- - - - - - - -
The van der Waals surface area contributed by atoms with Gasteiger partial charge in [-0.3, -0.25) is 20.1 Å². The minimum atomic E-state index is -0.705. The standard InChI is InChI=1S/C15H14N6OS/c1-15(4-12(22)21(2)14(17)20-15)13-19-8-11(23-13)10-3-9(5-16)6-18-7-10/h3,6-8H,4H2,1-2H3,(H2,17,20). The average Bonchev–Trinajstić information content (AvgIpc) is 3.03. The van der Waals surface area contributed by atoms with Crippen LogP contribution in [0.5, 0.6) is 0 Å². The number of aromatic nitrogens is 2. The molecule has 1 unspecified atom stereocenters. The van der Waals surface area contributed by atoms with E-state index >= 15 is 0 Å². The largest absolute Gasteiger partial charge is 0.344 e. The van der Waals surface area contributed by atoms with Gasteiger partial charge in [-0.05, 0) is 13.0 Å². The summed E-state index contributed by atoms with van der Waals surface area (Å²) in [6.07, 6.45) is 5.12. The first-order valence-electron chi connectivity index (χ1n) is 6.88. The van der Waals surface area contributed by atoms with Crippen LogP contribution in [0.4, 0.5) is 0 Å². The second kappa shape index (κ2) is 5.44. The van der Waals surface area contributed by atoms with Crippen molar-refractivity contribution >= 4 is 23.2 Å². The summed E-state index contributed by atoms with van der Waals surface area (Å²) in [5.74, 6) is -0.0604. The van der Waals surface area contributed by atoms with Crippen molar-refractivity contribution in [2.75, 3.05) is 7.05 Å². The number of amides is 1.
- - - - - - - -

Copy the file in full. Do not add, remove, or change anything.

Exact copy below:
The van der Waals surface area contributed by atoms with Gasteiger partial charge in [-0.3, -0.25) is 20.1 Å². The minimum atomic E-state index is -0.705. The standard InChI is InChI=1S/C15H14N6OS/c1-15(4-12(22)21(2)14(17)20-15)13-19-8-11(23-13)10-3-9(5-16)6-18-7-10/h3,6-8H,4H2,1-2H3,(H2,17,20). The average Bonchev–Trinajstić information content (AvgIpc) is 3.03. The van der Waals surface area contributed by atoms with Crippen LogP contribution in [0.5, 0.6) is 0 Å². The number of aromatic nitrogens is 2. The molecule has 1 unspecified atom stereocenters. The van der Waals surface area contributed by atoms with E-state index >= 15 is 0 Å². The largest absolute Gasteiger partial charge is 0.344 e. The van der Waals surface area contributed by atoms with Gasteiger partial charge in [-0.05, 0) is 13.0 Å². The summed E-state index contributed by atoms with van der Waals surface area (Å²) in [6.07, 6.45) is 5.12. The first-order valence-electron chi connectivity index (χ1n) is 6.88. The van der Waals surface area contributed by atoms with Crippen LogP contribution in [0.4, 0.5) is 0 Å². The second kappa shape index (κ2) is 5.44. The van der Waals surface area contributed by atoms with Crippen molar-refractivity contribution >= 4 is 23.2 Å². The summed E-state index contributed by atoms with van der Waals surface area (Å²) in [5.74, 6) is -0.0604. The van der Waals surface area contributed by atoms with Crippen molar-refractivity contribution in [2.75, 3.05) is 7.05 Å². The number of amides is 1.